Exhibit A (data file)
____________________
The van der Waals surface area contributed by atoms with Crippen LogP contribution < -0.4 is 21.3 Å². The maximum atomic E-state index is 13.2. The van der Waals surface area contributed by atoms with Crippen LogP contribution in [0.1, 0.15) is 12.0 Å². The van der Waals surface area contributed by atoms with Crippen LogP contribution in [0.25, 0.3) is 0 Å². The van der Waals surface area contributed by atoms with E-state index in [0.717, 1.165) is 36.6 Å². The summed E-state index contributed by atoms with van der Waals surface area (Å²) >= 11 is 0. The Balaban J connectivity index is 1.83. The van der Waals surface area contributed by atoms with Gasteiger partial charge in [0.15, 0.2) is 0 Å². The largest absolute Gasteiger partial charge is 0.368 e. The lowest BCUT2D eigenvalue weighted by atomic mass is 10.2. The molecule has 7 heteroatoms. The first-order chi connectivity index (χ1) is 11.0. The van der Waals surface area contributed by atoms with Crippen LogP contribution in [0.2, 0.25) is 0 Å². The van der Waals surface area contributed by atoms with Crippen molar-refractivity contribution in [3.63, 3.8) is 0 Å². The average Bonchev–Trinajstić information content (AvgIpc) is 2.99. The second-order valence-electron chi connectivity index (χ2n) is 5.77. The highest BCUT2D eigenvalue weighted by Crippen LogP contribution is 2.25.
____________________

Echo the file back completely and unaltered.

The van der Waals surface area contributed by atoms with Crippen LogP contribution < -0.4 is 21.3 Å². The maximum atomic E-state index is 13.2. The van der Waals surface area contributed by atoms with Crippen LogP contribution in [0.1, 0.15) is 12.0 Å². The van der Waals surface area contributed by atoms with Crippen LogP contribution in [0.25, 0.3) is 0 Å². The van der Waals surface area contributed by atoms with E-state index in [0.717, 1.165) is 36.6 Å². The summed E-state index contributed by atoms with van der Waals surface area (Å²) >= 11 is 0. The Balaban J connectivity index is 1.83. The van der Waals surface area contributed by atoms with Gasteiger partial charge in [0.15, 0.2) is 0 Å². The largest absolute Gasteiger partial charge is 0.368 e. The lowest BCUT2D eigenvalue weighted by atomic mass is 10.2. The molecule has 7 heteroatoms. The first-order chi connectivity index (χ1) is 11.0. The van der Waals surface area contributed by atoms with Crippen LogP contribution in [0.2, 0.25) is 0 Å². The van der Waals surface area contributed by atoms with Crippen molar-refractivity contribution in [3.63, 3.8) is 0 Å². The average Bonchev–Trinajstić information content (AvgIpc) is 2.99. The second-order valence-electron chi connectivity index (χ2n) is 5.77. The highest BCUT2D eigenvalue weighted by Crippen LogP contribution is 2.25.